It is essential that you provide evidence of an understanding of working in a UK healthcare environment and an on-going commitment to medicine. The types of experience that we value include voluntary work in a nursing home, care home, hospice or hospital volunteer. We do not rank applications on the amount of experience that has been obtained, though we do expect that the time spent is stated. We are more likely to be reassured of your commitment if you offer a combination of a minimum of two full weeks of experiences within the previous year. Shadowing of doctors is not required and, though it has its benefits, we prefer active involvement in a healthcare setting. Experiences gained whilst still at secondary school are of minimal importance.
We recognise that extracurricular activity in areas outside of healthcare can supplement the development of the broader qualities required of a potential doctor. Therefore, you must offer significant and substantial involvement. We especially appreciate non-academic experiences that you have sought independently (such as a job in a customer-focused role). A voluntary role giving you responsibility for a group of individuals is also valued. In general, it should be very clear from your application that engagement in significant activity and taking on responsibility is natural for you and, therefore, should be on-going and of some years duration.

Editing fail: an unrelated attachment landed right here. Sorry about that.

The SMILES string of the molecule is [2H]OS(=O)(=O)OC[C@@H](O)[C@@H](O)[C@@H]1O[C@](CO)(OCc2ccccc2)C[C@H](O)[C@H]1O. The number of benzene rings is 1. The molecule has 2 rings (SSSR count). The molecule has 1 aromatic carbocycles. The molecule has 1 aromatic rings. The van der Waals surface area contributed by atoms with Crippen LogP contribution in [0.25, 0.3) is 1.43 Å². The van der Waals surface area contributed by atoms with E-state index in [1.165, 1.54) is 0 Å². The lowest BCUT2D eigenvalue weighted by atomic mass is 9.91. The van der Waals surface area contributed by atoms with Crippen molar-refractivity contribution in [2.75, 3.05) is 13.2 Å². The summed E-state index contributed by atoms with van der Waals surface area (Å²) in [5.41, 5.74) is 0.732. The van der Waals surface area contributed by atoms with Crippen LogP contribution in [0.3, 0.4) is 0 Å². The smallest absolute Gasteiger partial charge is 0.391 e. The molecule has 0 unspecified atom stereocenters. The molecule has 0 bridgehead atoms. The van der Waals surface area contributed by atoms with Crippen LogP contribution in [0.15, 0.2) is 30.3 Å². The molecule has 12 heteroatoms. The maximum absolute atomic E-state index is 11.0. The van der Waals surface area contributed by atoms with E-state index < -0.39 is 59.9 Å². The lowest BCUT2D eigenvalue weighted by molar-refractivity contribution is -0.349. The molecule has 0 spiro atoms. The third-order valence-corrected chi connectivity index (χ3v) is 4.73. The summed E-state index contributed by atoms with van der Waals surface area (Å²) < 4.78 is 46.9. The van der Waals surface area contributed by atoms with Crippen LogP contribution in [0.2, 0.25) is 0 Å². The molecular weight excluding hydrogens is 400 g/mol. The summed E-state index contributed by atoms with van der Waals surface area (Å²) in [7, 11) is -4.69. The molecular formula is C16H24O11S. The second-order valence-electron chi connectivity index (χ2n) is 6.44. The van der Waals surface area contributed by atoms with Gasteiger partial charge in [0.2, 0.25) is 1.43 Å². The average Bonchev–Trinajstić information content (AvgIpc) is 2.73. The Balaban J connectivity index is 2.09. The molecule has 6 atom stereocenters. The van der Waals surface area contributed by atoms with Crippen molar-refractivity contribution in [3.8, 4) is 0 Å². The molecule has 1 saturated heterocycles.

We will consider all of these non-academic aspects as described in the personal statement and take account of your total involvement. Thus, for example, we will be concerned if there is little evidence of the use of relevant skills (leadership, effective team-working, problem-solving, coping with significant responsibility) even if there is a great deal of evidence of attending healthcare placements.
The Medical Schools Council has produced guidance on work experience and the development of attitudes and behaviours:http://www.medschools.ac.uk/Publications/Pages/Work-experience-guidelines-for-applicants-to-medicine.aspx
If invited for interview, candidates may be asked to provide details of their work experience placements.
Preparation for interview and indeed for study on a medicine programme is aided by engaging in frequent discussions with friends and family about medical issues appearing in the news and media. You should also use your time on work experience effectively by gaining insight into the demands placed on staff, the problems they encounter and the strategies that they employ to handle difficult situations as well as the benefits they obtain from caring for people and working in teams. Again, opportunities to engage in discussion of these issues must be taken.